New ways to pay for college

Experts respond to real-life scenarios of people struggling to afford higher education

Jun 23, 2018 @ 6:00 am

By Ryan W. Neal and Sarah Min

Everything was going according to plan, at first.

Rosemary was investing in a diversified portfolio and saving for retirement. Over several years her adviser helped her negotiate pay raises, buy a home and pay for her dream wedding. In just a few years, she had 529 college savings plans for two newborns.

But life's unexpected expenses come at you fast, and 18 years later she was facing tuition costs she hadn't dreamed of when she began college planning.

"I think for some clients, it's a see-saw battle," said Ken Mahoney, president of Mahoney Asset Management. "If I save enough for retirement, it's not enough for college. And if I save enough for college, am I saving enough for retirement?"

College planning is as essential for families as saving for retirement today, but the rising price of higher education is making it challenging to afford college, even for wealthy clients.

Four years at a private university will cost $303,000 by 2036, nearly double what it is today, according to CNBC. Public college could reach as much $184,000, forcing many students to take on student-loan debt that can impact their ability to start a family or start investing.

Multiple goals

Even though investments in 529 plans are at an all-time high of $319 billion, according to the College Savings Plan Network, financial advisers are increasingly tasked with finding new strategies to help families fund higher education without sacrificing other financial goals. Sometimes that strategy means giving up the expensive private university and sending kids to an affordable public option instead.

"Hopefully we as advisers can bring it out in a delicate manner," Mr. Mahoney said. "If I just don't see it, don't see how its going to work, you have to have a frank conversation."

To find out how advisers are tackling the issue, InvestmentNews reached out to people grappling with how to afford higher education for their children. We presented their case studies to college-planning experts and asked for ideas to help the families beyond the basic tenet of saving more in a 529 plan. Here are their solutions.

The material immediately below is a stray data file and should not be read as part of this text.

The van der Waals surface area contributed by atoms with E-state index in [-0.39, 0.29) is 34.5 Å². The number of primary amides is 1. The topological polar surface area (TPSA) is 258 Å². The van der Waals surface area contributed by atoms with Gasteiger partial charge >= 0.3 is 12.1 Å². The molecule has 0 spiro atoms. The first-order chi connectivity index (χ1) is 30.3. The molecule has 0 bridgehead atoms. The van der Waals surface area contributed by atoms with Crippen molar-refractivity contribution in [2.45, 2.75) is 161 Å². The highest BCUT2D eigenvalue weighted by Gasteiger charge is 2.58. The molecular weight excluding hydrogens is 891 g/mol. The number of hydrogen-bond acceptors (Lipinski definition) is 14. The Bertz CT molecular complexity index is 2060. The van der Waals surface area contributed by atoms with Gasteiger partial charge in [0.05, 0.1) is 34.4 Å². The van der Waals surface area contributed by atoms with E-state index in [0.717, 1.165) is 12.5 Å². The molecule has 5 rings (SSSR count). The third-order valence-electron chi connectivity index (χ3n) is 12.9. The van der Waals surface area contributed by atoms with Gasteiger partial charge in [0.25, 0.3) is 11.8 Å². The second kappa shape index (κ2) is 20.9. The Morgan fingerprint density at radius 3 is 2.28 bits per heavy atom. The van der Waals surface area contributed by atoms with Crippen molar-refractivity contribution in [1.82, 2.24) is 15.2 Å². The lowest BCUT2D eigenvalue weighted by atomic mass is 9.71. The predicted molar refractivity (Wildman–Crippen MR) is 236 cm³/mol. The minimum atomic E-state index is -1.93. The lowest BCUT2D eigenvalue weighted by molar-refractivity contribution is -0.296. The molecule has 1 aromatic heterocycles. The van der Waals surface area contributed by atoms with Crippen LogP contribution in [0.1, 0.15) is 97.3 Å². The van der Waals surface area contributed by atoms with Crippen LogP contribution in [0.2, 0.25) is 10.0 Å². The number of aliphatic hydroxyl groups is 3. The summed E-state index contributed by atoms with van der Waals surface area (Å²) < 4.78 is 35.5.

Though these are real-life stories, names have been changed to protect the families' privacy.

Juggling responsibilities

Carolyn and Kevin are both 46 and have three children. The oldest is in his second year at a university for which the family is paying $15,000 annually. In the fall, their middle child will begin freshman year at a much more expensive school. She secured a grant of $35,000 per year, but she still faces $40,000 for each of the next four years in total costs. Their youngest child is 13, so while he doesn't yet know what school he wants to attend, college is only five years away.

In recent years, the family has focused more on saving for college than contributing to retirement, amassing $57,000 in CDs and savings accounts with plans to continue saving $15,000 per year. They have $1.2 million in retirement accounts that they don't want to use paying the full college costs, nor do they want to borrow against their home, which is valued at $475,000.

Finding a way: Carolyn and Kevin are saving for what will be three children's college expenses.

"We'd like to help our kids as much as we can, but we need to pace ourselves so that there is still money in the college fund for our youngest son. We also expect our kids to contribute to the cost of their education — especially if they choose a more expensive option — but we also hate the idea of them amassing a large student debt," Carolyn said. "Are we doing the right thing in putting money towards the college savings fund rather than our retirement at this time?"